This incredible bird can only be found in Kauai and the overall population has declined slightly as a result, but it’s considered to be stable and above the threshold of being endangered.

You can find these tiny wonders in the mountainous ranges of the island, typically above 600m in elevation. They are mostly spotted in the forests of the Koke’e’, Alaka’i, and Waimea regions. They breed from February to June, making this a great time of year to spot them and hear their calls!

Photo via  (c) guyincognito

7. ‘Apapane (Common Honeycreeper)

If you wish to see vibrant colors, the ‘Apapane will not disappoint! Both males and females in this species have crimson feathers and black wings, making a striking combination. These birds are an excellent find because of their wide-ranging melodies, and experts have noted they have at least ten different songs and six calls! Listen closely and see what you can hear.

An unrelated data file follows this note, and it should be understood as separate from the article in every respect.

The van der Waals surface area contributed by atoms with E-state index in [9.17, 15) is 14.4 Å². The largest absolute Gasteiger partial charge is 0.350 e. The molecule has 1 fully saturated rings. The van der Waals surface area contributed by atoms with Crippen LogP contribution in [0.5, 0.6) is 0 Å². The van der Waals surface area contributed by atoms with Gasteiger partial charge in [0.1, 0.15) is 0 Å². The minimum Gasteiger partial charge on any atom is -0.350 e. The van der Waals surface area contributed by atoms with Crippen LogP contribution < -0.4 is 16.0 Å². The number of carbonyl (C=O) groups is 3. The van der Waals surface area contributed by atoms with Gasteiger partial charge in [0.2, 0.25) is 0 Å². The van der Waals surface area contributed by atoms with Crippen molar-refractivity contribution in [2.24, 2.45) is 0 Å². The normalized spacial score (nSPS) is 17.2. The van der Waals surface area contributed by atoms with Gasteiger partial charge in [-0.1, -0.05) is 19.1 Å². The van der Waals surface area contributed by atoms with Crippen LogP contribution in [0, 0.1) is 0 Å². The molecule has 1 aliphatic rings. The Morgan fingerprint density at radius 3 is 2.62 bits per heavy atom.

They nest in forest habitats in high elevation, almost exclusively in ‘ōhi’a trees. This makes the Koke’e State Park and the Alaka’i Wilderness Preserve excellent places to find them! This species is not endangered, but spotting them is a great experience all the same.

Photo via Wikimedia Commons

8. ‘I’iwi

The ‘I’iwi is considered to be one of the most distinctive Kauai birds, which is certainly a bold announcement when you consider how many beautiful birds occupy the Garden Island. This Kauai bird is known for their bright red feathers, black wings, and decurving pink bill. Hawaiian royalty coveted the birds and used their feathers for cloaks and helmets. You’ll understand why when you see one in action.

The I’iwi are incredibly vulnerable to avian malaria, and this has contributed to their population on Kauai declining. Count yourself lucky if you see this stunning bird! Breeding season peaks from February to June, so you’ll have a better chance at finding one then. These wonderful animals are one of the most unique birds in Kauai. (Related: The Most Beautiful and Rare Birds of Oahu).

9. Kauai ‘Elepaio

Good things come in small packages, and nowhere is that more obvious than with the lovely ‘Elepaio. This flycatcher is a brownish gray, and most weigh only between 12-18 grams. They have distinctly long tails held at an upward angle that bird enthusiasts can use as a clue to spot them. In Hawaiian mythology, these Kauai birds were seen as guiding spirits for canoe makers.